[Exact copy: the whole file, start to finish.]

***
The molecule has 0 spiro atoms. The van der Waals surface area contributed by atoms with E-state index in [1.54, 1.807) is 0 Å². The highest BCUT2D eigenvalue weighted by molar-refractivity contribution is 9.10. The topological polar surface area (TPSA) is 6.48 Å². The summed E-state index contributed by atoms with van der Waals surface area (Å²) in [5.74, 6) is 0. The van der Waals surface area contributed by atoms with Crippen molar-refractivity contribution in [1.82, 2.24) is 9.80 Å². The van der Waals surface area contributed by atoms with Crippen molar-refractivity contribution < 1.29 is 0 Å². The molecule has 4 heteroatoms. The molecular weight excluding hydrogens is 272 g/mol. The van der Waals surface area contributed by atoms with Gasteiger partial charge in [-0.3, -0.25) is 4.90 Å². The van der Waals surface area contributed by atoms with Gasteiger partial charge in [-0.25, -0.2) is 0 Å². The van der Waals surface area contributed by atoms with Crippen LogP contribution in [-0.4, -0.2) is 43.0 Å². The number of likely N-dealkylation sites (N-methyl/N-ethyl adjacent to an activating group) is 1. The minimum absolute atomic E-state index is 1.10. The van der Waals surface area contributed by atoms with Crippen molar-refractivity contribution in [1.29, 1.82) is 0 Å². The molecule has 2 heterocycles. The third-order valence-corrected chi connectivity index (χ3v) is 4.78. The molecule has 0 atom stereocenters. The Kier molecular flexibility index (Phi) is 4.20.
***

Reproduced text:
The molecule has 0 spiro atoms. The van der Waals surface area contributed by atoms with E-state index in [1.54, 1.807) is 0 Å². The highest BCUT2D eigenvalue weighted by molar-refractivity contribution is 9.10. The topological polar surface area (TPSA) is 6.48 Å². The summed E-state index contributed by atoms with van der Waals surface area (Å²) in [5.74, 6) is 0. The van der Waals surface area contributed by atoms with Crippen molar-refractivity contribution in [1.82, 2.24) is 9.80 Å². The van der Waals surface area contributed by atoms with Crippen molar-refractivity contribution < 1.29 is 0 Å². The molecule has 4 heteroatoms. The molecular weight excluding hydrogens is 272 g/mol. The van der Waals surface area contributed by atoms with Gasteiger partial charge in [-0.3, -0.25) is 4.90 Å². The van der Waals surface area contributed by atoms with Gasteiger partial charge in [-0.25, -0.2) is 0 Å². The van der Waals surface area contributed by atoms with Crippen LogP contribution in [-0.4, -0.2) is 43.0 Å². The number of likely N-dealkylation sites (N-methyl/N-ethyl adjacent to an activating group) is 1. The minimum absolute atomic E-state index is 1.10. The van der Waals surface area contributed by atoms with Crippen molar-refractivity contribution in [1.29, 1.82) is 0 Å². The molecule has 2 heterocycles. The third-order valence-corrected chi connectivity index (χ3v) is 4.78. The molecule has 0 atom stereocenters. The Kier molecular flexibility index (Phi) is 4.20.